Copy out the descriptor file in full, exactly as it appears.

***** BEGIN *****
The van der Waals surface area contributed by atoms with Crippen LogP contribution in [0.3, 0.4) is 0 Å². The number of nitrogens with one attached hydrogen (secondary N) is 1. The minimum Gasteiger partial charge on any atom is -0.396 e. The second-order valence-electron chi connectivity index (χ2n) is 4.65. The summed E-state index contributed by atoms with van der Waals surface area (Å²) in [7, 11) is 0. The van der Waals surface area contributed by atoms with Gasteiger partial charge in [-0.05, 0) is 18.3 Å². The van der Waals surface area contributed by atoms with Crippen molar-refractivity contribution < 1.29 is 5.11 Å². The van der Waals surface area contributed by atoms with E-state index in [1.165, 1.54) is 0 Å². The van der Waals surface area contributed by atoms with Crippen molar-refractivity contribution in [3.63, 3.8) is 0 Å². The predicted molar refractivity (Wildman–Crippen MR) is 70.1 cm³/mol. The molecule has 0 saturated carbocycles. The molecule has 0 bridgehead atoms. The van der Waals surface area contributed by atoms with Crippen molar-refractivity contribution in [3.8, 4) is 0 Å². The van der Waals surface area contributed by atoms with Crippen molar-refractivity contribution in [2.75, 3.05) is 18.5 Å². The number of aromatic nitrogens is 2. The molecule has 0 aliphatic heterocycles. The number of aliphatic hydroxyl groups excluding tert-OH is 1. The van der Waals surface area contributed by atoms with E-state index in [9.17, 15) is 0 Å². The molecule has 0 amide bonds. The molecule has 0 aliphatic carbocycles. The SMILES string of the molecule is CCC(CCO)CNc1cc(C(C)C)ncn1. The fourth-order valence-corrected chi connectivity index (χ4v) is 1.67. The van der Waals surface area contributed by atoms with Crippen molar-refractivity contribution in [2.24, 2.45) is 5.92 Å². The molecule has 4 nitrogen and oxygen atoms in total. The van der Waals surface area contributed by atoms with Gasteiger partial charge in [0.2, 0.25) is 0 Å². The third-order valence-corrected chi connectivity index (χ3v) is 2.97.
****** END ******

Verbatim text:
The van der Waals surface area contributed by atoms with Crippen LogP contribution in [0.3, 0.4) is 0 Å². The number of nitrogens with one attached hydrogen (secondary N) is 1. The minimum Gasteiger partial charge on any atom is -0.396 e. The second-order valence-electron chi connectivity index (χ2n) is 4.65. The summed E-state index contributed by atoms with van der Waals surface area (Å²) in [7, 11) is 0. The van der Waals surface area contributed by atoms with Gasteiger partial charge in [-0.05, 0) is 18.3 Å². The van der Waals surface area contributed by atoms with Crippen molar-refractivity contribution < 1.29 is 5.11 Å². The van der Waals surface area contributed by atoms with E-state index in [1.165, 1.54) is 0 Å². The van der Waals surface area contributed by atoms with Crippen molar-refractivity contribution in [3.63, 3.8) is 0 Å². The predicted molar refractivity (Wildman–Crippen MR) is 70.1 cm³/mol. The molecule has 0 saturated carbocycles. The molecule has 0 bridgehead atoms. The van der Waals surface area contributed by atoms with Crippen molar-refractivity contribution in [3.8, 4) is 0 Å². The van der Waals surface area contributed by atoms with Crippen molar-refractivity contribution in [2.75, 3.05) is 18.5 Å². The number of aromatic nitrogens is 2. The molecule has 0 aliphatic heterocycles. The number of aliphatic hydroxyl groups excluding tert-OH is 1. The van der Waals surface area contributed by atoms with E-state index in [9.17, 15) is 0 Å². The molecule has 0 amide bonds. The molecule has 0 aliphatic carbocycles. The SMILES string of the molecule is CCC(CCO)CNc1cc(C(C)C)ncn1. The fourth-order valence-corrected chi connectivity index (χ4v) is 1.67. The van der Waals surface area contributed by atoms with Crippen molar-refractivity contribution in [2.24, 2.45) is 5.92 Å². The molecule has 4 nitrogen and oxygen atoms in total. The van der Waals surface area contributed by atoms with Gasteiger partial charge in [0.2, 0.25) is 0 Å². The third-order valence-corrected chi connectivity index (χ3v) is 2.97.